Another type of belief system that comes under ‘hard polytheism’ is Omnism. While some polytheistic religions may not regard the deities of other religions as real, Omnists believe in all religions, approaching each of them with an open mind, and seeking the connection between them to unite them into one single philosophy. The earliest known use of the word ‘Omnism’ is found in Festus, published by the English poet Philip James Bailey in 1839.
In the poem, Bailey states “I am an omnist, and believe in all / Religions, – fragments of one golden world / Yet to be relit in its place in Heaven –.” Omnism may be considered a relatively modern phenomenon, one that is the product of an ‘awakened’ society. Nevertheless, Omnism’s precursor, syncretism, has much deeper roots.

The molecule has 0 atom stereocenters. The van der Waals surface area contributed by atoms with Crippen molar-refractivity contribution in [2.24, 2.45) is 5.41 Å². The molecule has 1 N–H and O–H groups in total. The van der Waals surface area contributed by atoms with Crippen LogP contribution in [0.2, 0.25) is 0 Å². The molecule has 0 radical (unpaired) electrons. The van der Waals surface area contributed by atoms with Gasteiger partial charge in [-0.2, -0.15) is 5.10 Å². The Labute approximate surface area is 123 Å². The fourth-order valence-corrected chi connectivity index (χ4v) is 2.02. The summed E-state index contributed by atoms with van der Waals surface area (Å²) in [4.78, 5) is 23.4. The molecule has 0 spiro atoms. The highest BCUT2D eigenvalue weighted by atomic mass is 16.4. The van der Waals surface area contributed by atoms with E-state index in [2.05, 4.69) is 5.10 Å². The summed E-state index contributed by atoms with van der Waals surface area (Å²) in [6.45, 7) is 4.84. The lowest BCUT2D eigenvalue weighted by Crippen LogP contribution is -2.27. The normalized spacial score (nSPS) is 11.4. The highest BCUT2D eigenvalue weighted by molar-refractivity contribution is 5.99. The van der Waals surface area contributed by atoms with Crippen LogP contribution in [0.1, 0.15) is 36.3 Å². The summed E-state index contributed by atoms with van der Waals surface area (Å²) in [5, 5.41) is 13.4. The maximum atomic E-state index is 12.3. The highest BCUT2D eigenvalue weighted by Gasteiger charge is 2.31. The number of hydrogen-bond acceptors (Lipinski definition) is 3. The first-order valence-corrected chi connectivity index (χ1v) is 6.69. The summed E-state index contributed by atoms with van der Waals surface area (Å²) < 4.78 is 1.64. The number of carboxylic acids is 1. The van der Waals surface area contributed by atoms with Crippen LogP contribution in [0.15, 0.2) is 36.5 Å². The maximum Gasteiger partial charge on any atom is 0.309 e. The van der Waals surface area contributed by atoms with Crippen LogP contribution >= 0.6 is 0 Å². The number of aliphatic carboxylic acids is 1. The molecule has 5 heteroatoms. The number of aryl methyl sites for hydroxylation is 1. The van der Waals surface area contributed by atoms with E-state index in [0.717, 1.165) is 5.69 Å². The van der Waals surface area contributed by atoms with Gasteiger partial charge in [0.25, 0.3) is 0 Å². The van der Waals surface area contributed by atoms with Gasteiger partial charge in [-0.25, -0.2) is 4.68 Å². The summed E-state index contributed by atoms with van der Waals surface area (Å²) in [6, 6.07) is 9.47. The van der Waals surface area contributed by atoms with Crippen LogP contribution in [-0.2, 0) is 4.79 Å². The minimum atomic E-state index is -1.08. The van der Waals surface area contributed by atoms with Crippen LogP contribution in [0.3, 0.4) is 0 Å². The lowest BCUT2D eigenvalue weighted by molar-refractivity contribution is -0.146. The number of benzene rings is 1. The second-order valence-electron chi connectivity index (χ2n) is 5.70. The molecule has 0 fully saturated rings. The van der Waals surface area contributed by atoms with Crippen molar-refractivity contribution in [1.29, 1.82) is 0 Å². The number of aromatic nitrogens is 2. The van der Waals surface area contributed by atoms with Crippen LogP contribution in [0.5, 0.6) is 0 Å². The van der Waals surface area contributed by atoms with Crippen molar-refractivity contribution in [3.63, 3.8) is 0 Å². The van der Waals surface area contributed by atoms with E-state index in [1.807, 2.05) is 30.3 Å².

Syncretism is sometimes considered the logical conclusion of Omnism and refers to the fusion of different religious beliefs and practices. This practice dates all the way back to the Hellenistic period, with the conquests of Alexander the Great, and continued during the Roman period. Needless to say, many of the deities worshipped by the ancient Romans came from the Greek pantheon.
Although the deities of ancient Greece and Rome share many similarities, the Romans renamed almost all of these deities. Thus Zeus, Hera, and Athena became known as Jove, Juno, and Minerva, who were the three members of the Capitoline Triad. Incidentally, the worship of a trio of deities was not originally a Roman practice, but one derived from the Etruscans.